Yeah, this isn’t something that everyone will have in their living rooms, but its change. The same goes with technological tools that are motivating us to get fit, keep track of our progress, our vitals and our fitness goals. None of these things are perfect yet, and yes, we can tear all these things apart, but there’s no questioning it, technology is being integrated in our lives in new and helpful ways. Furthermore, studies have shown that kids who online game, develop many skills such as being able to divide up leadership roles and recognizing one another’s strengths and weaknesses in order to complete tasks as a team. Kids learn to work cooperatively and learn to strategize under pressure. I mean, it’s not the strongest argument, but it’s definitely a different way of looking at how kids can benefit from games such as Call of Duty.
Before I end my blog post, I’d like to share these two videos. Please be advised that the videos do contain strong language, but they are definitely worth a watch.
The first video shows teens reacting to 90’s internet (14 to 19 year olds). The video is quite entertaining and we get a lot of insight as to what kids are like these days. This might be a small sample of teenagers, but I’d say they are a good representation of how kids and teens view the world nowadays.
The second video is of elders reacting to world-famous YouTuber and vlogger PewDiePie. To me, this is the pinnacle of a generation gap. These are two worlds colliding, and although it’s pretty comedic to watch, it’s eye-opening to see some of the commentary that comes out of this.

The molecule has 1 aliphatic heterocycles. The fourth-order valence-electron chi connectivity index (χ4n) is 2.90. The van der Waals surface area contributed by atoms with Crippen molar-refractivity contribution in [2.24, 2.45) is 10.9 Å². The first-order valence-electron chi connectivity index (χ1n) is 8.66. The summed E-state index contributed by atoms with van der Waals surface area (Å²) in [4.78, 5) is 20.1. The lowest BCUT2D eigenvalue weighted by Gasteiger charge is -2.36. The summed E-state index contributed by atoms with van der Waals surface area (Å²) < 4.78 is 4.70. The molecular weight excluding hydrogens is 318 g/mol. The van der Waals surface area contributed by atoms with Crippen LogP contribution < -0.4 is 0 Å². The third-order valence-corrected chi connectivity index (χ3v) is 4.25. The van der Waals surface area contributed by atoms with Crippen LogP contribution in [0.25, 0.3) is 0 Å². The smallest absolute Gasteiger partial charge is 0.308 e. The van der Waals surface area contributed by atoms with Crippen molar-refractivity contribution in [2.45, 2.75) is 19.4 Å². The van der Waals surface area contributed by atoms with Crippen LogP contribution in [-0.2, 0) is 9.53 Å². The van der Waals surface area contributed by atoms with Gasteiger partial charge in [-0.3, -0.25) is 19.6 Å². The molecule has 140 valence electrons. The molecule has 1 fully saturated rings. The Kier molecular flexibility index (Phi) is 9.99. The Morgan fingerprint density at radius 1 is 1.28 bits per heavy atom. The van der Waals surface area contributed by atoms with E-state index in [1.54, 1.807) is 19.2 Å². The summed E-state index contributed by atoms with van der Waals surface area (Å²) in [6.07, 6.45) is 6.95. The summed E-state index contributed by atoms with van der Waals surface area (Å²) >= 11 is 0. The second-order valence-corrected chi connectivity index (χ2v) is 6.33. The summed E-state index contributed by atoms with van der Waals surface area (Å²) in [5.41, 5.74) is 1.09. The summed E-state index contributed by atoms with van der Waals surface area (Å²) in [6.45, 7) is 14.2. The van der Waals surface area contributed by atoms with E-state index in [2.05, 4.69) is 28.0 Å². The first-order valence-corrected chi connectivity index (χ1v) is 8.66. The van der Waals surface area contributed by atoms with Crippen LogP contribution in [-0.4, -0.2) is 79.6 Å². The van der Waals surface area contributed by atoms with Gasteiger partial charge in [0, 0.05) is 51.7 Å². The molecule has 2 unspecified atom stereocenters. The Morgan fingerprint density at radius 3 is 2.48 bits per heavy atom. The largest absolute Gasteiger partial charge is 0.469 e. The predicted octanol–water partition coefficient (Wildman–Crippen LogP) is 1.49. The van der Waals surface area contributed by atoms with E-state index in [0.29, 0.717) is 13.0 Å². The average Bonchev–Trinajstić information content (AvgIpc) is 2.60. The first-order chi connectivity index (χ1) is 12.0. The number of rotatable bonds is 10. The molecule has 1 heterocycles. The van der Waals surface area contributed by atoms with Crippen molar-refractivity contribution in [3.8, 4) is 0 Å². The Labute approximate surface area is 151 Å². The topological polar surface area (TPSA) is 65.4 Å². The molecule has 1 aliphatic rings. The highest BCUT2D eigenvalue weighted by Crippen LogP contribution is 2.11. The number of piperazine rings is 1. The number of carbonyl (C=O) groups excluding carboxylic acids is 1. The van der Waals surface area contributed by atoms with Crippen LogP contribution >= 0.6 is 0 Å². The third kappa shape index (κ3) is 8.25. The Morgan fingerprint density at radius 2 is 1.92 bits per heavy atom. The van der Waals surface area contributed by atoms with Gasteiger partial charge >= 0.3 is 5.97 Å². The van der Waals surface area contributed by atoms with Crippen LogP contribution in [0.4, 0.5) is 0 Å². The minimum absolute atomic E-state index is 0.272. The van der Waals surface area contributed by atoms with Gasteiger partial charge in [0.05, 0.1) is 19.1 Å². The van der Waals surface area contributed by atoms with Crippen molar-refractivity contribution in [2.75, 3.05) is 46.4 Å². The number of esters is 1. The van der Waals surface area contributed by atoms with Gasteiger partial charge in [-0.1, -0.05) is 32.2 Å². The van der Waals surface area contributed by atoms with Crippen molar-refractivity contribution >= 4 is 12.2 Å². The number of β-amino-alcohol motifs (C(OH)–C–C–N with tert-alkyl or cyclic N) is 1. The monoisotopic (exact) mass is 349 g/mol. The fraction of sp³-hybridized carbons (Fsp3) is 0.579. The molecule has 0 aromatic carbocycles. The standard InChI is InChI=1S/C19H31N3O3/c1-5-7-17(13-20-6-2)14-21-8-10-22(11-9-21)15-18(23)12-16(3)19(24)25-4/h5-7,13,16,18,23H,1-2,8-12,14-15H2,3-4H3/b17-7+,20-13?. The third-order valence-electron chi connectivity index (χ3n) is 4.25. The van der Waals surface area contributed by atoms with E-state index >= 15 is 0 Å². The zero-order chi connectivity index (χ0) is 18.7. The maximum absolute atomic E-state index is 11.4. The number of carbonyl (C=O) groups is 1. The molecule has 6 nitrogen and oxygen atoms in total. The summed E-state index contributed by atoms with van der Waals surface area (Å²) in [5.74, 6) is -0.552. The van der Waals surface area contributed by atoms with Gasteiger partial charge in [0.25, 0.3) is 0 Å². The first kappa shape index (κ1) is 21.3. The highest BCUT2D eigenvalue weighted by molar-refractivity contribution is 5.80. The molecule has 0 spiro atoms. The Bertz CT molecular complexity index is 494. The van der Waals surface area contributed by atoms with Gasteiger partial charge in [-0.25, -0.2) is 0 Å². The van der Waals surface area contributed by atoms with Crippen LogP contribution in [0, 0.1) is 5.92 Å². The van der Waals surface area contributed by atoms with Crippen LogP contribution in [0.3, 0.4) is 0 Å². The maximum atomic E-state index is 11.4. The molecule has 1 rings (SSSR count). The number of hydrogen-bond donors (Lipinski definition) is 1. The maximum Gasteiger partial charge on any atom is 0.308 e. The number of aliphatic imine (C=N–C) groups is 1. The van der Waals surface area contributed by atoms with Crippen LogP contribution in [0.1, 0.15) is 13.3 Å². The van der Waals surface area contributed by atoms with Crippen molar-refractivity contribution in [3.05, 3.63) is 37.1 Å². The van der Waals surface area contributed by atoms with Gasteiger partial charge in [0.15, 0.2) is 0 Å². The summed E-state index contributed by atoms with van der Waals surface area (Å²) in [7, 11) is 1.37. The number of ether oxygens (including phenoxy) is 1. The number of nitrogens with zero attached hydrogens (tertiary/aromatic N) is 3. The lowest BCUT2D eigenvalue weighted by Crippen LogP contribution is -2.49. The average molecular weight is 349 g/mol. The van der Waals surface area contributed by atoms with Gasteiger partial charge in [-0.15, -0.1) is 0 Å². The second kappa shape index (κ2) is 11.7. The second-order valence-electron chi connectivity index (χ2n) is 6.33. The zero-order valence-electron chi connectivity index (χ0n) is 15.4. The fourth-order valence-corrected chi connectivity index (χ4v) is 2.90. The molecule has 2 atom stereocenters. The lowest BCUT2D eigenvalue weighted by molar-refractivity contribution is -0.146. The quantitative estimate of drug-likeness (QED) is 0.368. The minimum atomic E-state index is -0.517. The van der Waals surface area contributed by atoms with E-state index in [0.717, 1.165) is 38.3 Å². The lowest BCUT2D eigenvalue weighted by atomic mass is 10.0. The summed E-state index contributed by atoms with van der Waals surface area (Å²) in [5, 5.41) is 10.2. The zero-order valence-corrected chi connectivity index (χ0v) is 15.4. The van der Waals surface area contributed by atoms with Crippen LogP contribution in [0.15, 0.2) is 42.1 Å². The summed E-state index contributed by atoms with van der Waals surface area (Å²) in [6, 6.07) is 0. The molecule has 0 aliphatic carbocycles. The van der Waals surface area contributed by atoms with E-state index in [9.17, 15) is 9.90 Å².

If anything, I’m posting this so that we see exactly how “disconnected” we are from our pasts, and even our futures. Older generations have no clue exactly what kids these days are into. Kids these days have no clue what it was like not to have internet. What are the differences? Well, they’re both pretty clueless of each other, but once you guys check these videos out, please let me know what YOU THINK of this cross-generational gap. I for one think we need to start bridging it a bit, there’s a lot that can be learned on BOTH sides!
TEENS REACT TO 90s INTERNET
ELDERS REACT TO PEWDIEPIE
In closing, I don’t think there’s an easy answer to whether or not technology is healthy or unhealthy for our kids. Obviously there is evidence showing us the negatives, but we also have some strong opposing ideas that prove that technology can help us even become healthier in many ways. What I think we need to take away from this is that we need to accept these challenges and adapt to them so that we maximize technology’s potentials, rather than it’s ugly, addicting and damaging side.